Under Michael Mastro’s speedy and sure-handed direction, Donald Corren is excellent at expressing Phil’s racism without becoming disgusting. As Howard, Jim Walton is superb at playing the peacemaker who never sees any setback as the last straw, but is more intent on remaining the straw that stirs the drink. Wally Dunn is so goofily amusing that you never think he was cast because his character’s name is Wally, too.

Set designer R. Michael Miller’s basement apartment (part den, part laundry) includes a terrific detail. On the wall is a window card from an amateur production of THE MUSIC MAN. Yes, assuming that The Fabulous Lipitones played the roles once assigned to The Buffalo Bills is easy enough. Frankly, any production of THE MUSIC MAN would be lucky to have Corren, Dunn, Kymal and Walton, for oh, how they can harmonize!

In Cambridge, Massachusetts, Benjamin Sears and Bradford Conner anticipated the 100th anniversary of Irving Berlin’s WATCH YOUR STEP by doing a charming and beautifully sung staged reading.

Even in 1914, the libretto was considered so skimpy that the title page proclaimed “Plot (if any) by Harry B. Smith.” Actually, it’s stronger than that: Jabez Pennyfeather’s will states that he will leave $2 million to the male heir “who has never been married, engaged or ensnared by any of the female sex -- or most of all, in love.” The pits against each other Joseph, Deacon (a funny Sears) and – in a name that tells you what passed for humor in those days – Howe Strange (an amusing Conner). If none qualifies, the fortune goes to a female heir: Ernesta (the well-named Carolin Musica).

As a result, Ernesta has no shortage of suitors. Everything must be settled by midnight, which showed that Smith knew the best plots have things happen fast. Of course time would be made for the usual jestus interruptus (Suitor to Ernesta: “You have two mill – two beautiful eyes.”) Eventually the plot does find Ernesta in love.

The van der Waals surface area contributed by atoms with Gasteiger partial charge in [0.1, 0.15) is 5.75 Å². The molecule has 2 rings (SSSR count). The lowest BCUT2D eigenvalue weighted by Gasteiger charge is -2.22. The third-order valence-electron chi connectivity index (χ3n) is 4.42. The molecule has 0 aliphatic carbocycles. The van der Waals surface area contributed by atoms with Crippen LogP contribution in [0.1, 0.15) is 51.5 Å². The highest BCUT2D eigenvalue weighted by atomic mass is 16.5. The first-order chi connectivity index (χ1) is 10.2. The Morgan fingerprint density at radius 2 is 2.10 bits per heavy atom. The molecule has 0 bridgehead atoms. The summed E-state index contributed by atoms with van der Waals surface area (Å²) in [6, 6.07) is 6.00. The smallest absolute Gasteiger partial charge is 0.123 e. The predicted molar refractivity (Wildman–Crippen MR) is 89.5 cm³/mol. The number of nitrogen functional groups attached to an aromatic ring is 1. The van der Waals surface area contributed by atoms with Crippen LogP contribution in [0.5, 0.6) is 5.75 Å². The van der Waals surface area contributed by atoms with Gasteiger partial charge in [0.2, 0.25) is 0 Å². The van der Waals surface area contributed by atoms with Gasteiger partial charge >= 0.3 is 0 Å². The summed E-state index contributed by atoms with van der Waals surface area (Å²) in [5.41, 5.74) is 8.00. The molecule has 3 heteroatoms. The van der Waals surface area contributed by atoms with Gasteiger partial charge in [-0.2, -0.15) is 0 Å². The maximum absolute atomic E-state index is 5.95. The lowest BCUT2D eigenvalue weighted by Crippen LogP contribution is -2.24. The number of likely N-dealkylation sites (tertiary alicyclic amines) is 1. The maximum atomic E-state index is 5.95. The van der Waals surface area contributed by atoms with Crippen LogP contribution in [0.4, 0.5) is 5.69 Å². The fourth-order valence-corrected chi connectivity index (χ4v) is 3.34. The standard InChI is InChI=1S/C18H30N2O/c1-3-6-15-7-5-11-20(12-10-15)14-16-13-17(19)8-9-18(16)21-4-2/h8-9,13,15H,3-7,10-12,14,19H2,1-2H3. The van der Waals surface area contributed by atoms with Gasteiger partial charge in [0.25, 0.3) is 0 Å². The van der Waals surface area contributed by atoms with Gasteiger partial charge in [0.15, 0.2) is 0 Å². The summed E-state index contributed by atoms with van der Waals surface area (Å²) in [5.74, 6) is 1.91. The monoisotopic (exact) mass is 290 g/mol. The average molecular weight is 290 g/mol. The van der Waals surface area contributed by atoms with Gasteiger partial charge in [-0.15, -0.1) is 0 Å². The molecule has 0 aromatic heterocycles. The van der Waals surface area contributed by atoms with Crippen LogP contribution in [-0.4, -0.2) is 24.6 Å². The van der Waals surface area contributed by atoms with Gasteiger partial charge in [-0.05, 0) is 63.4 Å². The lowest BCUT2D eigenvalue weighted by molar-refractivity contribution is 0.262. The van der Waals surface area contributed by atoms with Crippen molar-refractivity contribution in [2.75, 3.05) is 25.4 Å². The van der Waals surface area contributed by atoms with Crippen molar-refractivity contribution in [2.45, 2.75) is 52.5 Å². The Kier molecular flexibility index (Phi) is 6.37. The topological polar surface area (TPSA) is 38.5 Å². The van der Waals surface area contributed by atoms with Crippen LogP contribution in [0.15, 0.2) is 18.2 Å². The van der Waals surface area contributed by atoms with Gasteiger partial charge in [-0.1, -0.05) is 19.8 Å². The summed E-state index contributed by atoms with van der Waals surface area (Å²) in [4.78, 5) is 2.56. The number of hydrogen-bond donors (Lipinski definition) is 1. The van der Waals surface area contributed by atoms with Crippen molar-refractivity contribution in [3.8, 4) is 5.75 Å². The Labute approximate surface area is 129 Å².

Such a line as “How could you expect a man to fall in love if he doesn’t know how to do the latest dances?” tells us that Broadway was there to teach the nation how to move those feet. Hence such Berlin ditties as “I’m a Dancing Teacher Now,” “Show Us How to Do the Fox Trot,” “The Syncopated Walk” and an unspecified “Polka.” In keeping with such then-hot dances as The Turkey Trot and The Bunny Hug, one line of dialogue goes “She wants to learn all the dances named for the animals that can’t defend themselves.”

Because musical comedy was the new kid on the block, Smith took pot-shots at opera (“the most expensive music in the world”) and Berlin devised a multi-minute parody of the art form (“Aida, I’m going to chop up your meter”) that was the FORBIDDEN BROADWAY of its day. This and such lines as “I don’t like long-hair musicians” prove once again that youth must pooh-pooh the culture of previous generations. But the European influence is still-in-place; Berlin’s music gives singers the chance to trill and his lyrics use “whate’er” for “whatever” and “o’er” for “over.”

And I’m almost o’er with this week’s column. Let’s move on to the Brainteaser. Last month’s was “What famous line in a Sondheim song would be answered with a resounding ‘Yes!’ by Agnes, Dot, Snookie, Gwendolen Fairfax and even The Sun (if it could talk or sing)?”

The answer: “Does anyone still wear a hat?” because (Flaming) Agnes in I DO! I DO!, Dot in SUNDAY IN THE PARK, Snookie in 110 IN THE SHADE, Gwendolen Fairfax in ERNEST IN LOVE and even The Sun (Has Got His Hat On) in ME AND MY GIRL all still use headgear.

Jay Aubrey Jones was the first to get it, followed by Brigadude, A.C. Vanness, John Bacarella, Jeff Vellenga, Donald Tesione, Jack Lechner, Susan Berlin, Ted Zoldan, Fred Abramowitz, Robert Viagas, Bryan Brooks, Gordon Carruthers, Ingrid Gammerman, Karen Valen,
Laura Frankos, Arthur Robinson, Joe Gaken, Chris Davies, Richard Sherwin and David Kanter.

But credit to Richard Hillman, that ace of press agents, for coming up with “It’s hot up here.” And who am I to disagree? Agnes says in her flaming song that she’s hot; Dot constantly complains about the heat; Snookie and her town are enduring scorchingly hot temperatures; Gwendolen is as hot as a 19th century heroine could be and the 53,540-degree Fahrenheit level of which the Sun can boast speaks for itself.

This month’s brainteaser: What do these musicals have in common? ANNIE, BIG, HAIR, BABY, ONCE, DREAM, ROCKY, SATURDAY NIGHT and FOLLIES?

You know where to find me.

         — Peter Filichia